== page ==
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Friday, October 19, 2007

Zarganar

Yes, but I hate the thought of priests beaten and herded off to jail in Yangon, Mayanmar. (Burma in years past). And there's a good joke in the WSJ that you might not have heard.

Maung Thura (Zarganar, or tweezers in Burmese) is a comedian who makes his living sending up the Mayanmar Military Regime. Before the regime, Zarangar spoofed Gen. Ne Win in the 1980's. The comic is fearless, heroic.

He's probably not in Myanmar at this moment or it's likely he'd be in jail. But they say he's there, still telling jokes.

Zarangar was in dental school when he realized he was just too funny to be a dentist. And he HAD to speak out politically. The Al Franken, I suppose, of Asia.

You might remember the rebellion last month, Burmese priests and throngs of people marching in defiance of bans imposed by Myanmar’s ruling military junta. Between 300 and 2ooo people have been detained (depending upon your news source) and hundreds are said to have been killed. I was under the blissful influence of media-deprivation, busy in the synagogue and the succah

In 1988, it was students, brutally crushed, who protested against the Myanmar Junta. Over 3000 are thought to have been killed, many more tortured.

I tell you all this to keep you honest, to keep you grounded. We think we have problems and we do, we do. I'm not minimizing. I'm relativizing.

Here's Zarganar's little joke, straight out of Christopher Rhoad's front page article.
George Bush, Hu Jintao (China's president) and Than Shwe (Myanmar's military leader) went to visit God.

Bush asked God, 'When will the U.S. become the most powerful nation in the world?'

God replied, 'Not in your life,' driving Bush to tears.

Mr. Hu then asked when China would become the richest nation in the world, which drew the same "not in your life" answer from God and tears from the Chinese president.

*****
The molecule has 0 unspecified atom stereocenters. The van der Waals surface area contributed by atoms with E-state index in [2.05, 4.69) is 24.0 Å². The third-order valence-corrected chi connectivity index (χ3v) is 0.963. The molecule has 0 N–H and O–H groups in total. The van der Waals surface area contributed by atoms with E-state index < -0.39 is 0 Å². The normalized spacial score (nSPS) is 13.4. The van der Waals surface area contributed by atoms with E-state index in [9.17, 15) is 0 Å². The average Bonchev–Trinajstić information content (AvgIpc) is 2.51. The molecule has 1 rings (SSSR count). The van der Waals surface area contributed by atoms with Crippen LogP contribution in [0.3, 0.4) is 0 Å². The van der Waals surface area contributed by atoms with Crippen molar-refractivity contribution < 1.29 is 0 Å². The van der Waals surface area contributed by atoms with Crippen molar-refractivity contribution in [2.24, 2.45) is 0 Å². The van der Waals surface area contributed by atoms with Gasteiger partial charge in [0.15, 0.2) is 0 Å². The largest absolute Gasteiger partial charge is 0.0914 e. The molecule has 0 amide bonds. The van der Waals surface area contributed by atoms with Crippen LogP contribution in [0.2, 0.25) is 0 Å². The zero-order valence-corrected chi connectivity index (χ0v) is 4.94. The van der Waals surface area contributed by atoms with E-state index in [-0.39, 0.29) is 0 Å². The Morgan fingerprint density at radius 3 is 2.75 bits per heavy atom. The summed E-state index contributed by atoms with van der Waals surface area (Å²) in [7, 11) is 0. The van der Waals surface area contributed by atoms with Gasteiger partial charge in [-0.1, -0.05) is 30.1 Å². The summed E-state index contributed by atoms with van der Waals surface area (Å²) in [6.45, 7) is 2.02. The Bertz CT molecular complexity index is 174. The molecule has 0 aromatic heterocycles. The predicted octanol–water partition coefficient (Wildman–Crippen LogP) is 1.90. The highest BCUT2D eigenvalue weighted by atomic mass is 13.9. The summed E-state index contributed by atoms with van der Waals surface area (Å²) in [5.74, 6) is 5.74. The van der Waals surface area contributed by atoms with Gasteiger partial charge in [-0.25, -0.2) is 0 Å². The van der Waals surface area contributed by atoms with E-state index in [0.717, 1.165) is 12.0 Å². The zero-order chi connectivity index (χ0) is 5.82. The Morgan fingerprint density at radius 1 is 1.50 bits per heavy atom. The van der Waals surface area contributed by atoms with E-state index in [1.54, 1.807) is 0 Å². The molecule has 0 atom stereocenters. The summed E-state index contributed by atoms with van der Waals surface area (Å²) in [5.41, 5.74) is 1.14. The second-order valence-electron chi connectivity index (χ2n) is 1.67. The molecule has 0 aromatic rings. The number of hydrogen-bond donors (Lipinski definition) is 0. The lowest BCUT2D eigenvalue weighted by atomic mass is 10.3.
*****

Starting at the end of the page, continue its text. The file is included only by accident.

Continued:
Finally, Myanmar's ruler asked when his country would have enough water and electricity. This time it was God who broke into tears, saying, "Not in my life!"
He has funnier jokes, of course.

It's so hard to fully comprehend such poverty. Perhaps, rather than visiting Washington for class trips, or where ever it is the children go these days, the more privileged of our nation, those who have parents who can afford it, should be visiting Mayanmar. Or some less dangerous poverty stricken country.

Just a thought. They could send the message home, write about it, work for a cause. It might be good for all of us, that sort of relativism.

therapydoc

7 comments:

doctor a said...

Or you could take on helping sponsor Burmese refugees, individuals and families, who are coming to this country from refugee camps in Thailand and other parts of Southeast Asia. Our sangha (Zen meditation group) has signed up to be a sponsor, and we are eagerly waiting for a family to arrive in the next few months.

therapydoc said...

A more practical solution. AMAZING. Thanks.

Okay, any more volunteers?

Anonymous said...

Where do you get this stuff? Ship our children off to Myanmar so they can understand how privileged they are (i.e. the privilege that WE, their parents, bestow upon them and protect AT ALL COSTS)?

Have you ever considered stand up comedy???

Jan said...

It would be an excellent cause. We need a matrix, though. Someone has to do it first and succeed, then amazing things just might happen.

therapydoc said...

Anon, Of course.

therapydoc said...

Jan, agreed. Somebody with $ has to bring it up at the next PTA meeting. It's one of those, only one person has to take such an idea seriously, and before you know it, rather than talk about their stocks, kids will be talking about the country they want to visit.

AND it will be good for the inoculation/vaccination business. (Uh, oh, I just KNOW I'm going to be flogged for that comment.)

sarah said...

Oh dear. My first thought is concern for the havoc a bunch of privileged american kids would wreak when they arrived in myanmar. I would vote for at least sending them to intensive "how to not be an exploitative rapist when your dad could buy that town" workshops beforehand.